Wrap up warm, because this stunning trail takes you right through the heart of alpine country. Situated in Aoraki Mount Cook National Park, the Sealy Tarns Track is short but sweet (and by sweet, we mean steep). It begins on an easygoing path in Aoraki Village, before following a zig-zagging route up to Sealy Tarns itself, a flat area on the Mueller Ridge. This all takes about two hours, but it’s worth trekking on for another hard two to reach the famous Mueller Hut. This alpine hut is pretty special, as it sits 5905 feet up in the Sealy Tarns mountain range, offering epic glacier views (note: you need to book a stay through the Department of Conservation). All in all, it's a tough but worthwhile walk where buns of steel and wicked alpine photos will be your reward. Plus, once you've tackled it you can try try hike nearby Mount Cook, the highest mountain in NZ. When you're done check out teeny-tiny Aoraki Village – there's no shop for supplies as it's purely a base for perusing the local walking tracks, but all the nearby hotels are pretty gorgeous. Check out the very chic Hermitage Hotel, then grab the best buffet of your life (trust us) at its gorgeous Alpine Restaurant.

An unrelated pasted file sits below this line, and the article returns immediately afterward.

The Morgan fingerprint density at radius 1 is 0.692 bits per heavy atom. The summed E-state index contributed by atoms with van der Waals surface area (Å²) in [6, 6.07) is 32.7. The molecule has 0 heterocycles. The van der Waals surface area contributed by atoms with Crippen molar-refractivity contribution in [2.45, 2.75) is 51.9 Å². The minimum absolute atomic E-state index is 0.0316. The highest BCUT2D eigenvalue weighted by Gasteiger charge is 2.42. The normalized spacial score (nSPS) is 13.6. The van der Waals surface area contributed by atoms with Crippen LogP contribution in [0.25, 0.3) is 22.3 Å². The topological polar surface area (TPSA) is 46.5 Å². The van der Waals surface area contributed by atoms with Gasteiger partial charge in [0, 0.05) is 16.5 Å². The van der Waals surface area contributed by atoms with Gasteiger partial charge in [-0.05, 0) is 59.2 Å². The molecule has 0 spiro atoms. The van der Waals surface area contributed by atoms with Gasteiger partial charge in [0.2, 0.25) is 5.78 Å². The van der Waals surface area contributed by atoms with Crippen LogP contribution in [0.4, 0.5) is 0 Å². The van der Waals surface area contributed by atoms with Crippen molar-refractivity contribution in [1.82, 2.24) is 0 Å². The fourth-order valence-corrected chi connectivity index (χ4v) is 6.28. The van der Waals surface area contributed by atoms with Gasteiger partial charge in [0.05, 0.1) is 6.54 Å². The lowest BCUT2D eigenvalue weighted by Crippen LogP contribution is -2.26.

Length: 33.2 miles (53km)
Estimated time: 3 - 4 days
Best for: Hikers that like a bit of everything
Type "the finest walk in the world" into Google, and you'll be greeted a ton of results about Milford Track. Located in Fiordland National Park on the South Island (a world heritage area, mind you), this spectacular track is sure to blow your thermal socks off. However, you won't be the only sock-less hiker – it's one of New Zealand's most popular walks. The well-loved trail can only be walked in one direction, Glade Wharf to Milford Sound, and during walking season (October to April) hiker numbers are limited. Though this sounds kinda annoying it's actually a great shout, as the huge valleys you pass are full of glaciers vulnerable to environmental damage. But it's not just glaciers you'll see on this hike – starting in Lake Te Anau (a cute town with lots of pubs and restaurants), you'll trek through forests in the lower Arthur Valley, and finish up with the world-famous fjord views of Milford Sound. Insider's tip: bring some anti-sandfly spray or be doomed to itch like crazy for days afterwards.